“They call you the blade-bard,” the dwarf, Anx, said. “Does that mean you can sing? Come, sing us a song to pass the time.”

“Oh, that’s not quite what the name means,” said Hirt, looking around the dozens of other anxious, haggard faces clustered inside Kingskeep for safety against the siege. “I run the royal armory’s historical collection.”

The elf from the royal architects college, Tova, snorted in the shadows to Hirt’s left. “What’s bardic about being a librarian of old rusty daggers?” she said.

“You misunderstand,” replied Hirt. “I make the blades sing. Not the whistle of slicing through the naked air, either, but songs of their history.”

“This one would be more interested in the history-to-come, or perhaps the swords-to-come if the city walls are breached,” the goblin from the castle scullery said. “Perhaps the blade-bard knows how the siege goes, if King Uxbridge rides to relieve Simnel as the gobs in this one’s scrubbing-crew have whispered.”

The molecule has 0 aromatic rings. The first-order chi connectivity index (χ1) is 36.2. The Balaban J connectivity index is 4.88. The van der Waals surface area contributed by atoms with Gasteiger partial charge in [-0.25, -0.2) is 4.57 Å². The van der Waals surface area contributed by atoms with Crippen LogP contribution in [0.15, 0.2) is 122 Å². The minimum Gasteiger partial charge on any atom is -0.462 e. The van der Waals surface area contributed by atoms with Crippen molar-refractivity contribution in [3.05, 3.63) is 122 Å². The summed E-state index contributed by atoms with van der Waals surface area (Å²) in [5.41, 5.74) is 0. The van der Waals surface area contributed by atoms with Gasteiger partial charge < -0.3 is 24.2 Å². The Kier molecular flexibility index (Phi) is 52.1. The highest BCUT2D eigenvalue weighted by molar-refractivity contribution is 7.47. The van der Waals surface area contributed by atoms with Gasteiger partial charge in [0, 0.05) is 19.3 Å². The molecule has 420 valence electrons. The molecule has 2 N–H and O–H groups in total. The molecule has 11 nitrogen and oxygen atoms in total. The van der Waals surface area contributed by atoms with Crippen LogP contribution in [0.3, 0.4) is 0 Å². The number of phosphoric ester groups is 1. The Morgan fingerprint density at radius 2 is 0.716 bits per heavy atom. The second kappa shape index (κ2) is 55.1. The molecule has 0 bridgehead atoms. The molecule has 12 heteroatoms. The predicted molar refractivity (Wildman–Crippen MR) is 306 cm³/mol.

“I’m afraid I don’t,” Hirt said. “But I could regale you with a tale of one of the blades from our collection. To pass the time, that is.”

Tova snorted again. “I could easily tell you a better story of a better sword, avdpas.”

Anx clapped his hands together, causing several of those huddled on the stone floor to gasp. “Now that is the first good idea I’ve heard all siege,” he said. “Let us each in turn tell the story of a blade we know, and thereby pass the time.”

“What if I don’t know any swords?” one of the pages, leaned against the wall, said.

“Make something up!” Anx said, laughing. “You there, blade-bard. You go first. Tell us of a sword. Something wondrous, from before magic began leaving the world. And don’t waste our time with the Purposeful Blade either, we know it’s kept in Aiov.”

“Very well,” said Hirt. “Let me tell you of my favorite blades: Volen and Elwva, the sword of shadow and the sword of light, taken from the Twin Monarchs by Eyon I when he took Pexate.”

  • Like what you see? Purchase a print or ebook version!